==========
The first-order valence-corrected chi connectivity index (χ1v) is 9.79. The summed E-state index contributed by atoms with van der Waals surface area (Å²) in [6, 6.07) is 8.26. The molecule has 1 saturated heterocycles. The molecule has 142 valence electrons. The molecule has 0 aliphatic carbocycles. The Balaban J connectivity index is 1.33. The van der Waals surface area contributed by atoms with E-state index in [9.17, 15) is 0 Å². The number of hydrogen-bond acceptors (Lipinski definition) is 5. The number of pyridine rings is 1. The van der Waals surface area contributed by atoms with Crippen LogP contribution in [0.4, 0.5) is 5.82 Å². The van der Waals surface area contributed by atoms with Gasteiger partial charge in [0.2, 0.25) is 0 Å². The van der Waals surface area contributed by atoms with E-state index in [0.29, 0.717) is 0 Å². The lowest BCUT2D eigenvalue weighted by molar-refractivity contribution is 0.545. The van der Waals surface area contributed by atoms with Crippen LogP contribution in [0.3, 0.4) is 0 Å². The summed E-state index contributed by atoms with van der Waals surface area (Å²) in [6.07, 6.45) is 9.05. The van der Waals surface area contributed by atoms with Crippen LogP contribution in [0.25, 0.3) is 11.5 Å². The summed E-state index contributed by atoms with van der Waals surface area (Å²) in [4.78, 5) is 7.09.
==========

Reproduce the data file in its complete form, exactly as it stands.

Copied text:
The first-order valence-corrected chi connectivity index (χ1v) is 9.79. The summed E-state index contributed by atoms with van der Waals surface area (Å²) in [6, 6.07) is 8.26. The molecule has 1 saturated heterocycles. The molecule has 142 valence electrons. The molecule has 0 aliphatic carbocycles. The Balaban J connectivity index is 1.33. The van der Waals surface area contributed by atoms with E-state index in [9.17, 15) is 0 Å². The number of hydrogen-bond acceptors (Lipinski definition) is 5. The number of pyridine rings is 1. The van der Waals surface area contributed by atoms with Crippen LogP contribution in [0.4, 0.5) is 5.82 Å². The van der Waals surface area contributed by atoms with Gasteiger partial charge in [0.2, 0.25) is 0 Å². The van der Waals surface area contributed by atoms with E-state index in [0.29, 0.717) is 0 Å². The lowest BCUT2D eigenvalue weighted by molar-refractivity contribution is 0.545. The van der Waals surface area contributed by atoms with Crippen LogP contribution in [0.3, 0.4) is 0 Å². The summed E-state index contributed by atoms with van der Waals surface area (Å²) in [6.07, 6.45) is 9.05. The van der Waals surface area contributed by atoms with Crippen LogP contribution in [0.25, 0.3) is 11.5 Å². The summed E-state index contributed by atoms with van der Waals surface area (Å²) in [4.78, 5) is 7.09.